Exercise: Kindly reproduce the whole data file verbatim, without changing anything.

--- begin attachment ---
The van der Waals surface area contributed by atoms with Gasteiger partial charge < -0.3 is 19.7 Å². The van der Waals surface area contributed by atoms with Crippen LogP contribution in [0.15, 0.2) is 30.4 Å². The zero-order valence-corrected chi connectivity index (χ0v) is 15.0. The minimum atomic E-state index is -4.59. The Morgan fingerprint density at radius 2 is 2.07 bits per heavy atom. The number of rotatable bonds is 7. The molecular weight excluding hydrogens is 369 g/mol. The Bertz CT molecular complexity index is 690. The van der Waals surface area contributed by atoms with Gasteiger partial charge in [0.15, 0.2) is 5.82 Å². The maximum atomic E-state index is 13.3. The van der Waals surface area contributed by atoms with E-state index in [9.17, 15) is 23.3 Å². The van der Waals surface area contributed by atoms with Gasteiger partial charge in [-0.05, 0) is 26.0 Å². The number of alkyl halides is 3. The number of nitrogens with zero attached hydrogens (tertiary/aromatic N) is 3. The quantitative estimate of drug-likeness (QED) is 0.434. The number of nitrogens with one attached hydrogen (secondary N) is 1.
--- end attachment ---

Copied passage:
The van der Waals surface area contributed by atoms with Gasteiger partial charge < -0.3 is 19.7 Å². The van der Waals surface area contributed by atoms with Crippen LogP contribution in [0.15, 0.2) is 30.4 Å². The zero-order valence-corrected chi connectivity index (χ0v) is 15.0. The minimum atomic E-state index is -4.59. The Morgan fingerprint density at radius 2 is 2.07 bits per heavy atom. The number of rotatable bonds is 7. The molecular weight excluding hydrogens is 369 g/mol. The Bertz CT molecular complexity index is 690. The van der Waals surface area contributed by atoms with Gasteiger partial charge in [0.15, 0.2) is 5.82 Å². The maximum atomic E-state index is 13.3. The van der Waals surface area contributed by atoms with E-state index in [9.17, 15) is 23.3 Å². The van der Waals surface area contributed by atoms with Gasteiger partial charge in [-0.05, 0) is 26.0 Å². The number of alkyl halides is 3. The number of nitrogens with zero attached hydrogens (tertiary/aromatic N) is 3. The quantitative estimate of drug-likeness (QED) is 0.434. The number of nitrogens with one attached hydrogen (secondary N) is 1.